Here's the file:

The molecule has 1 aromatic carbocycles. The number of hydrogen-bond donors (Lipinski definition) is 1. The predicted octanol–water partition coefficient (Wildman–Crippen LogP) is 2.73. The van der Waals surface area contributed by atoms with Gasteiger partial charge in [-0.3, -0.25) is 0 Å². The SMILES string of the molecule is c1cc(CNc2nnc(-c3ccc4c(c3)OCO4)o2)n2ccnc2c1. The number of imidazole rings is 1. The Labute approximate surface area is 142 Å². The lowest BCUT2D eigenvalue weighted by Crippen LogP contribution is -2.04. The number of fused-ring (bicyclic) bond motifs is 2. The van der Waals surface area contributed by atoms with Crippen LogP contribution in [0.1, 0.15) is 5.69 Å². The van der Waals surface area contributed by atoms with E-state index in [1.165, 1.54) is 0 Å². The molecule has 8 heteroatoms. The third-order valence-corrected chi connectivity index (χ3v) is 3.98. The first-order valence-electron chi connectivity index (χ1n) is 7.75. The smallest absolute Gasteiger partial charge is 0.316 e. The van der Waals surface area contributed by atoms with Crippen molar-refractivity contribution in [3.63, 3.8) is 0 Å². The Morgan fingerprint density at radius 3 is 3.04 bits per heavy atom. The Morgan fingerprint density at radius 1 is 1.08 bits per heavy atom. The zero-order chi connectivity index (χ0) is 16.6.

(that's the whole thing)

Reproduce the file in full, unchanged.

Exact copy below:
The molecule has 1 aromatic carbocycles. The number of hydrogen-bond donors (Lipinski definition) is 1. The predicted octanol–water partition coefficient (Wildman–Crippen LogP) is 2.73. The van der Waals surface area contributed by atoms with Gasteiger partial charge in [-0.3, -0.25) is 0 Å². The SMILES string of the molecule is c1cc(CNc2nnc(-c3ccc4c(c3)OCO4)o2)n2ccnc2c1. The number of imidazole rings is 1. The Labute approximate surface area is 142 Å². The lowest BCUT2D eigenvalue weighted by Crippen LogP contribution is -2.04. The number of fused-ring (bicyclic) bond motifs is 2. The van der Waals surface area contributed by atoms with Crippen LogP contribution in [0.1, 0.15) is 5.69 Å². The van der Waals surface area contributed by atoms with E-state index in [1.165, 1.54) is 0 Å². The molecule has 8 heteroatoms. The third-order valence-corrected chi connectivity index (χ3v) is 3.98. The first-order valence-electron chi connectivity index (χ1n) is 7.75. The smallest absolute Gasteiger partial charge is 0.316 e. The van der Waals surface area contributed by atoms with Crippen molar-refractivity contribution in [3.63, 3.8) is 0 Å². The Morgan fingerprint density at radius 3 is 3.04 bits per heavy atom. The Morgan fingerprint density at radius 1 is 1.08 bits per heavy atom. The zero-order chi connectivity index (χ0) is 16.6.